A cyst is an abnormal sac which forms in the body and is filled with a gas, liquid or solid substance. An oral cyst is generally filled with liquid, and can form anywhere in the mouth, including the bones, lips, tongue, throat, or salivary glands. These are generally painless and usually less than one inch (2.54 cm) wide. An infected, or abscessed cyst, becomes red, swollen and painful.
The most common kinds of oral cysts are periapical cysts, caused by infections in the pulp of the tooth, and dentigerous cysts, usually formed by impacted wisdom teeth. While these are benign, dentists generally recommend removal to prevent the cyst from spreading and damaging nearby bones or teeth. The removal can usually be done in an office with local anesthesia, though a large cyst may require more extensive surgery to reconstruct any bone which has been displaced or damaged.
It is common for an oral cyst to grow next to a dead root or nerve. If a tooth nerve has died, dentists recommend a root canal, which removes the nerve. During this procedure, the dentist fills in the space formed by the removal of the nerve, which helps to prevent cyst formation.
A cyst which grows in the jawbone is called an ondontogenic cyst. These are usually painless unless infected, and are not noticed until they become large enough to cause a bulge in the jawbone. Dentists generally recommend removing ondontogenic cysts, however, because they tend to grow and can weaken or break the jaw and damage nearby teeth. These can also be removed in a dentist office under a local anesthesia as long as the cyst is not large enough to have caused significant bone damage.
A mucocele, or mucus retention oral cyst, is a common and harmless occurrence. This can be caused by an injury or irritation of the tissue of the mouth, tongue or lips, such as biting the inside of the mouth or tongue, sucking the lip between the teeth, or piercing the tongue or lip. They are generally painless and often rupture spontaneously and heal without treatment. If the cyst is irritating, or if it grows or refuses to rupture, it should be seen by a dentist who can drain or remove it.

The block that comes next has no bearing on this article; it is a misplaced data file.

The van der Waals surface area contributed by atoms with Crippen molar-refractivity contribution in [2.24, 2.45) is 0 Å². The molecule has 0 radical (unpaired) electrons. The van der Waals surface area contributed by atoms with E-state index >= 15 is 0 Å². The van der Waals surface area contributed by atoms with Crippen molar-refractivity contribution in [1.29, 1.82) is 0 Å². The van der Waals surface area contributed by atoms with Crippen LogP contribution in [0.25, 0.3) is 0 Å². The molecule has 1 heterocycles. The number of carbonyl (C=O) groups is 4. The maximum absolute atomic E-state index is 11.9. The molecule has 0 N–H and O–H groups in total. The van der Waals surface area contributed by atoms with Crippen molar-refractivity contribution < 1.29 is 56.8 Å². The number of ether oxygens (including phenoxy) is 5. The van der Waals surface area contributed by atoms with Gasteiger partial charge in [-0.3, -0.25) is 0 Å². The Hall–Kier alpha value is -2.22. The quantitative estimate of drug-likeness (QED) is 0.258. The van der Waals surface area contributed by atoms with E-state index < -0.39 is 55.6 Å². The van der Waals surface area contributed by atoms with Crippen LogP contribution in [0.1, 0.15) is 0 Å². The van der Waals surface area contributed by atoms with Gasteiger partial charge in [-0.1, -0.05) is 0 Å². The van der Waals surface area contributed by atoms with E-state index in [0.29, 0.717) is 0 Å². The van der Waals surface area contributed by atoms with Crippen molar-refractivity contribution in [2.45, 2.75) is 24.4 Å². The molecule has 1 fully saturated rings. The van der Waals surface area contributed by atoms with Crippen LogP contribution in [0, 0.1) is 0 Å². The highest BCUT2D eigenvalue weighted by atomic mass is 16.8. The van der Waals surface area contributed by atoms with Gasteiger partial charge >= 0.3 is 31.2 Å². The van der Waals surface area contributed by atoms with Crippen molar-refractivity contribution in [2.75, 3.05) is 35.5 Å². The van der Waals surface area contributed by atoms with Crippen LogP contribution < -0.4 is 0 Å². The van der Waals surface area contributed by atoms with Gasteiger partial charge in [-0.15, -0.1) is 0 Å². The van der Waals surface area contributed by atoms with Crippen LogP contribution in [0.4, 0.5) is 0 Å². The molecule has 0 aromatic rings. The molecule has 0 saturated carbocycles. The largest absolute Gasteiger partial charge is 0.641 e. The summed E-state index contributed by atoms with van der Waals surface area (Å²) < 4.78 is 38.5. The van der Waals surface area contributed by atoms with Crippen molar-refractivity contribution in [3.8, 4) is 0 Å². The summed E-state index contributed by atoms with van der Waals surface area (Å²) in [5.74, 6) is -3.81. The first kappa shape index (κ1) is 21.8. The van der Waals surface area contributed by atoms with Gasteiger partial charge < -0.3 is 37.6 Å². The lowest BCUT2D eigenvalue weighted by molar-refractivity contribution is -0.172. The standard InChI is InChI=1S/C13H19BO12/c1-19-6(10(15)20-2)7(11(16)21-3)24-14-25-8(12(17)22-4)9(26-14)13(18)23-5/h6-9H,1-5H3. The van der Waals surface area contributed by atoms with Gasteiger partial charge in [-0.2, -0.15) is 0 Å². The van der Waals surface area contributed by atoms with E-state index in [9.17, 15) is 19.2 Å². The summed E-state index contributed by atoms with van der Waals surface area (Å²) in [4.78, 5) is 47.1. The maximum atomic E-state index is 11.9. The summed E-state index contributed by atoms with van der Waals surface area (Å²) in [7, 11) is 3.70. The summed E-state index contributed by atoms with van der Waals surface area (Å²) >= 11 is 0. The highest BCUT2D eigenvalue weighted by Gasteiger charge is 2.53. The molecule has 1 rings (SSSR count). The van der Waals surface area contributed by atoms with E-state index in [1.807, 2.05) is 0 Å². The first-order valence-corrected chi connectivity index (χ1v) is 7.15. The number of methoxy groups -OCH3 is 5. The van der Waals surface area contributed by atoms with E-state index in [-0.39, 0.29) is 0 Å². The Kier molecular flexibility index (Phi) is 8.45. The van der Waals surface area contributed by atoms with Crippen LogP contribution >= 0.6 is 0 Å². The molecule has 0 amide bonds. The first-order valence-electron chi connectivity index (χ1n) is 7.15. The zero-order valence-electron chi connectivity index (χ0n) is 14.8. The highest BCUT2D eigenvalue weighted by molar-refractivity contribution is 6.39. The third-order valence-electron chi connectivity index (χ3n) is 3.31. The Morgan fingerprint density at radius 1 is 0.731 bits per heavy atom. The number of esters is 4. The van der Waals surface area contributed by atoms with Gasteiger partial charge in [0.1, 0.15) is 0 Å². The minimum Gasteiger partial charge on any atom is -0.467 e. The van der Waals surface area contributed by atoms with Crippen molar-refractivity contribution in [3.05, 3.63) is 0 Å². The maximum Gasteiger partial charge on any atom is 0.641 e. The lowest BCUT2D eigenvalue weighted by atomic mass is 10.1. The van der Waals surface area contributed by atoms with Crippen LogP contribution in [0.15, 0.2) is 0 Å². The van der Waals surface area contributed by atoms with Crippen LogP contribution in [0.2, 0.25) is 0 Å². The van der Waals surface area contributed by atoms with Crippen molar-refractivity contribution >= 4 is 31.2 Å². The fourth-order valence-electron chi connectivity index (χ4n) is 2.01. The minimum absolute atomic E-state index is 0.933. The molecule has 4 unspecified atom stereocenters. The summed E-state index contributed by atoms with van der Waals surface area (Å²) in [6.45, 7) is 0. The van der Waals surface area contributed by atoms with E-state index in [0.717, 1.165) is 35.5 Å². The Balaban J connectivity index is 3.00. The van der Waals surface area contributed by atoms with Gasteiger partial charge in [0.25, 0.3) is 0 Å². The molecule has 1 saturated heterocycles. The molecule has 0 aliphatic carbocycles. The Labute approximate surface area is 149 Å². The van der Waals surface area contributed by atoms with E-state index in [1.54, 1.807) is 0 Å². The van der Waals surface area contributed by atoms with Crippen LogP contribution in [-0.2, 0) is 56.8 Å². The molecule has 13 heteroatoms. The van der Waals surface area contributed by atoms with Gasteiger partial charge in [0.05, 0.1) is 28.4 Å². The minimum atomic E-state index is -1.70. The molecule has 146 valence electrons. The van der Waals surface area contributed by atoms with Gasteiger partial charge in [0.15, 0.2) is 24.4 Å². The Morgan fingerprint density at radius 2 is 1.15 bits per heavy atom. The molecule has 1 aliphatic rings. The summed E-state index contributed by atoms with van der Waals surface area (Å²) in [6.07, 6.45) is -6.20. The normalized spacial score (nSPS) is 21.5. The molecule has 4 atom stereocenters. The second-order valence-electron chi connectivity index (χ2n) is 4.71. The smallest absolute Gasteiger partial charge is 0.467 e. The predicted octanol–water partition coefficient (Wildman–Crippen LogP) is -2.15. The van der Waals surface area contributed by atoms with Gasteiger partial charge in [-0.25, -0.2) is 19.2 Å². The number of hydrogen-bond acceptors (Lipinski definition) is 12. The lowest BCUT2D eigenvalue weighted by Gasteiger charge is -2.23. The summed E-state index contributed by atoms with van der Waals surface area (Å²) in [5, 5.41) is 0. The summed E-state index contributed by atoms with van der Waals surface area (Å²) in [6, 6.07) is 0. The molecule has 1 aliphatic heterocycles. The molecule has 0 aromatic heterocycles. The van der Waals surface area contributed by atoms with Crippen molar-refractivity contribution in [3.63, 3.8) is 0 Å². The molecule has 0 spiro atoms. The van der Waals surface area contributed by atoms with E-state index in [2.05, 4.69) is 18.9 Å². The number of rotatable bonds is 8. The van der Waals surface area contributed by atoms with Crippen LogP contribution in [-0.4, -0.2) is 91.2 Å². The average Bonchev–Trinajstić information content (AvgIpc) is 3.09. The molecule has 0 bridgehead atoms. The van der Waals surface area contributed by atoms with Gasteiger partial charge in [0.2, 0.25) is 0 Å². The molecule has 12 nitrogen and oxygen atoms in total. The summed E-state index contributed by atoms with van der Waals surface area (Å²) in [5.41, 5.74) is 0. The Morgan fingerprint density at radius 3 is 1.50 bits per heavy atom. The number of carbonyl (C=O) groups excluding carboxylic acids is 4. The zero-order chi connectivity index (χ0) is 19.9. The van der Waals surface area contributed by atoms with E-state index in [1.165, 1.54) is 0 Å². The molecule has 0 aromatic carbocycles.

An oral cyst is not cancerous; however, it is important to have a dentist examine any cyst which forms and lingers for a period of time to confirm that it is indeed a cyst and not a tumor. Most cysts can be observed visually unless it is located inside of a bone structure, in which case a dental x-ray is required. The dentist may perform a traditional biopsy, which involves removing a small amount of tissue, or a needle biopsy, which uses a needle to extract some of the fluid from the cyst. The tissue or fluid is then sent to a lab to confirm that the structure is indeed a benign cyst.
If the cyst is persistent, uncomfortable, or situated in a place that may cause damage to the teeth or bones, it is highly recommended that it be removed. In the case of a mucus cyst, the dentist will generally try draining the sac and waiting to see if the cyst dissolves on its own. There is a tendency for these cysts to reoccur, so routine check-ups are recommended to monitor the site.